Post office issues stamps commemorating 100th anniversary of Trianon
Addressing a ceremony to mark the occasion, Gergely Gulyas, the Prime Minister’s chief of staff, called Trianon “a national tragedy”. He described its effects as “a conflict frozen over a century, one that we lost; yet our neighbours weren’t exactly winners either”.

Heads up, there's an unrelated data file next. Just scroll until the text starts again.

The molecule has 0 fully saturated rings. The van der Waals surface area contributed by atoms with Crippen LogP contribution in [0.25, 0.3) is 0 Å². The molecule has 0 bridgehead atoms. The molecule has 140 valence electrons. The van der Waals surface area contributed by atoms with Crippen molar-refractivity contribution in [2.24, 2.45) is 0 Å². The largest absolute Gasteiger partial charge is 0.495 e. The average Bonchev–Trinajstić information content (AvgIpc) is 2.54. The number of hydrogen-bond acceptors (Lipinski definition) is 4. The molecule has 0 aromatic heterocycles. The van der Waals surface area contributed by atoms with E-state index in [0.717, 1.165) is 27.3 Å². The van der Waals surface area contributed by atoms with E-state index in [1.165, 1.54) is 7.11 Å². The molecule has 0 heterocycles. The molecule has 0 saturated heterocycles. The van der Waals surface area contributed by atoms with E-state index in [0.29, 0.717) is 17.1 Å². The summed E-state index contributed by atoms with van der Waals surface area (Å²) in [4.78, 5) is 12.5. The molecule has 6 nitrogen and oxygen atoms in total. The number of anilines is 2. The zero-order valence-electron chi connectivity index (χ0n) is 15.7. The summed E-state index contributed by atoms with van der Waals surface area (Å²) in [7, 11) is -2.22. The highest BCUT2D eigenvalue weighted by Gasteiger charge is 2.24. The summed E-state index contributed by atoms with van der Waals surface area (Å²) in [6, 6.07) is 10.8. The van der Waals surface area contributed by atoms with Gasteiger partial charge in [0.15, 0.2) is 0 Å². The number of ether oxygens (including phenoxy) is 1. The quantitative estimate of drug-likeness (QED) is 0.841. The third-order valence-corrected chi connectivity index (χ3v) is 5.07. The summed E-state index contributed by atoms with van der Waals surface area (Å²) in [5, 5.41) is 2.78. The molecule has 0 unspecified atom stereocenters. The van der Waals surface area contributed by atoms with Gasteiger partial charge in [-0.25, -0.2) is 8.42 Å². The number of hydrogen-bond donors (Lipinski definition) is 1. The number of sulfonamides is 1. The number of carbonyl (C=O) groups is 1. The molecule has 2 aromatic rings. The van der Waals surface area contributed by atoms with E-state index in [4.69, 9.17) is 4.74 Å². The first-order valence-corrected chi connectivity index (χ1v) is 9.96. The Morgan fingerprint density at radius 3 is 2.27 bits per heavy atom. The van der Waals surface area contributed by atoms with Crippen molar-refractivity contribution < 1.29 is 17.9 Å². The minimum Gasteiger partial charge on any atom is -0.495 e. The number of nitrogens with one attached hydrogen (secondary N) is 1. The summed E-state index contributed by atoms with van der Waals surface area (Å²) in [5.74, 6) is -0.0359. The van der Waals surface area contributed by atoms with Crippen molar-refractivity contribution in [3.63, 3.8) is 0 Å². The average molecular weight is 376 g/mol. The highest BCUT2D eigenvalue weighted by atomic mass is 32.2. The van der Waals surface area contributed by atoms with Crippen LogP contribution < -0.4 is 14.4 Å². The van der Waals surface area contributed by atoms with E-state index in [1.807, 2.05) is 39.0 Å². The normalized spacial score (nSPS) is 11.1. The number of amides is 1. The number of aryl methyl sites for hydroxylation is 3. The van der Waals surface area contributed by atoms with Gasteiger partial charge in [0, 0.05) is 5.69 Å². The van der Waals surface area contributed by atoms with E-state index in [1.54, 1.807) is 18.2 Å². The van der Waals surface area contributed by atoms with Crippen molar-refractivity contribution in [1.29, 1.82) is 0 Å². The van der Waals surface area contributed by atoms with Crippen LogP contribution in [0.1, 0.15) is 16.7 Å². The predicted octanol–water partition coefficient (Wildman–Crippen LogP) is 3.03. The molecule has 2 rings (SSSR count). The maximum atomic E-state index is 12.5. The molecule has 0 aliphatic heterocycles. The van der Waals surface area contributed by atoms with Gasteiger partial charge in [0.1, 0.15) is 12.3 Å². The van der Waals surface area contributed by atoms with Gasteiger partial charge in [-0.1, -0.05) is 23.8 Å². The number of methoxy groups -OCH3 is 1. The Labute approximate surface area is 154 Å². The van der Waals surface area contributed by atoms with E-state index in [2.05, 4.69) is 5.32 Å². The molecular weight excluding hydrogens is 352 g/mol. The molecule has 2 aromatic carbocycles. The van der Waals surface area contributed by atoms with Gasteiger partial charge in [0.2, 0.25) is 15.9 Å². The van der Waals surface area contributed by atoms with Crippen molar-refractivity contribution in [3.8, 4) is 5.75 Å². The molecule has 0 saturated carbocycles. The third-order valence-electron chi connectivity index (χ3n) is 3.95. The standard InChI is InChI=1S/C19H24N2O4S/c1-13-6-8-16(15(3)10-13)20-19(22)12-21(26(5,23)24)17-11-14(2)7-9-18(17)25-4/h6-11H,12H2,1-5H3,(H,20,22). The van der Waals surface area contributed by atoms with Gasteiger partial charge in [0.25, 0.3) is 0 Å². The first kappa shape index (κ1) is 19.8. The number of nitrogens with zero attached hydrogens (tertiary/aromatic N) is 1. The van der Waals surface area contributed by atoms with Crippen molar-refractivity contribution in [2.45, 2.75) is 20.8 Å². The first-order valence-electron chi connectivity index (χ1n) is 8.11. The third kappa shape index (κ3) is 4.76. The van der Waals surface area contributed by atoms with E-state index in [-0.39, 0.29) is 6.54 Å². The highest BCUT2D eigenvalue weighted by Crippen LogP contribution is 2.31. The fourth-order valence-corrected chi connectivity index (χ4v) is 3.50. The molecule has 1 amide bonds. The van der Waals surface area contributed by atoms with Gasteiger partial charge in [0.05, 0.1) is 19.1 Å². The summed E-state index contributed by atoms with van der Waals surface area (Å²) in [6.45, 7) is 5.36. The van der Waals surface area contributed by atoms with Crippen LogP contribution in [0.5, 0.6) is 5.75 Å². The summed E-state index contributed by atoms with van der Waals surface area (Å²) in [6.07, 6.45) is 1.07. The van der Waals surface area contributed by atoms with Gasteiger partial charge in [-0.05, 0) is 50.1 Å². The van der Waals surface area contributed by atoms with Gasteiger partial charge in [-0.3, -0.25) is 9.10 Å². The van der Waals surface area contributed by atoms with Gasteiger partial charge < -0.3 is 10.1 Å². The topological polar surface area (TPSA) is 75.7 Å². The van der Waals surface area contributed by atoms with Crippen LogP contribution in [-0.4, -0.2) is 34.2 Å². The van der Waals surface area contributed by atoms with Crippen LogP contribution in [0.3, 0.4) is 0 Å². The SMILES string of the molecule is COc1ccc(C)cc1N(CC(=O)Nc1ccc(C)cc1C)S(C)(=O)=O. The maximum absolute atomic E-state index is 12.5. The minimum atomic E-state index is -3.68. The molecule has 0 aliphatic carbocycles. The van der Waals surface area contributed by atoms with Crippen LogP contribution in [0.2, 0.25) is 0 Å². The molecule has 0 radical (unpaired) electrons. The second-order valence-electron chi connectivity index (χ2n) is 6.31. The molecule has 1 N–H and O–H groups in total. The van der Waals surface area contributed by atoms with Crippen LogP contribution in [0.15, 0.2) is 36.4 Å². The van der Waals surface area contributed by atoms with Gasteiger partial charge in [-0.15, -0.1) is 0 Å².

He said central Europe had been stifled of the ability to grow and form a home for nations that had lived side-by-side for centuries.
Gulyas said that now, after a hundred years, Trianon had become a symbol of how “the Hungarian nation can survive, even if it was condemned to death”.